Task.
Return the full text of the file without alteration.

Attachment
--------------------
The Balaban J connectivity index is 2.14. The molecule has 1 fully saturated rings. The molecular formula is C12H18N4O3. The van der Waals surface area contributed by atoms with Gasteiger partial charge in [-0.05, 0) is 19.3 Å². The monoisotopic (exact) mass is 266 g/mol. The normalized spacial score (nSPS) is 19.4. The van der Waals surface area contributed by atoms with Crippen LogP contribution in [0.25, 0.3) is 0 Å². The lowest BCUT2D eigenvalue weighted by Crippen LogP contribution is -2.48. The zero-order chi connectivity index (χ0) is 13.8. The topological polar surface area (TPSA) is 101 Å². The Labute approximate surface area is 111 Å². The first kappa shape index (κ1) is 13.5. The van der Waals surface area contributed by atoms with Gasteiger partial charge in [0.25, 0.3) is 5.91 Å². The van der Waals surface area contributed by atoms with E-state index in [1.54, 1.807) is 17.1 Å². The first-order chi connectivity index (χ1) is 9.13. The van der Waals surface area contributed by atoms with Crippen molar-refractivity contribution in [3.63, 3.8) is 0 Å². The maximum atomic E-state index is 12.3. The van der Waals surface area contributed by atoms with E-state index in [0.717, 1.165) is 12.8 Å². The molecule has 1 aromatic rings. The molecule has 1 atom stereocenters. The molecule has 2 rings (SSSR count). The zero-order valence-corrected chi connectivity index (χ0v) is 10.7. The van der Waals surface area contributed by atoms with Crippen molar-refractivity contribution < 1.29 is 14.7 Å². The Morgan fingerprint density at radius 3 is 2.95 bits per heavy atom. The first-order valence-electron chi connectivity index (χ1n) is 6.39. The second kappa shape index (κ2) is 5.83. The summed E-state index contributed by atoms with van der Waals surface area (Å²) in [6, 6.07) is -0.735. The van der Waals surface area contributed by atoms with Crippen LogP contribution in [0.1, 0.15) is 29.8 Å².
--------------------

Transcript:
The Balaban J connectivity index is 2.14. The molecule has 1 fully saturated rings. The molecular formula is C12H18N4O3. The van der Waals surface area contributed by atoms with Gasteiger partial charge in [-0.05, 0) is 19.3 Å². The monoisotopic (exact) mass is 266 g/mol. The normalized spacial score (nSPS) is 19.4. The van der Waals surface area contributed by atoms with Crippen LogP contribution in [0.25, 0.3) is 0 Å². The lowest BCUT2D eigenvalue weighted by Crippen LogP contribution is -2.48. The zero-order chi connectivity index (χ0) is 13.8. The topological polar surface area (TPSA) is 101 Å². The Labute approximate surface area is 111 Å². The first kappa shape index (κ1) is 13.5. The van der Waals surface area contributed by atoms with Gasteiger partial charge in [0.25, 0.3) is 5.91 Å². The van der Waals surface area contributed by atoms with E-state index in [1.54, 1.807) is 17.1 Å². The first-order chi connectivity index (χ1) is 9.13. The van der Waals surface area contributed by atoms with Crippen molar-refractivity contribution in [3.63, 3.8) is 0 Å². The maximum atomic E-state index is 12.3. The van der Waals surface area contributed by atoms with E-state index in [0.717, 1.165) is 12.8 Å². The molecule has 1 aromatic rings. The molecule has 1 atom stereocenters. The molecule has 2 rings (SSSR count). The zero-order valence-corrected chi connectivity index (χ0v) is 10.7. The van der Waals surface area contributed by atoms with Crippen molar-refractivity contribution < 1.29 is 14.7 Å². The Morgan fingerprint density at radius 3 is 2.95 bits per heavy atom. The first-order valence-electron chi connectivity index (χ1n) is 6.39. The second kappa shape index (κ2) is 5.83. The summed E-state index contributed by atoms with van der Waals surface area (Å²) in [6, 6.07) is -0.735. The van der Waals surface area contributed by atoms with Crippen LogP contribution in [0.1, 0.15) is 29.8 Å².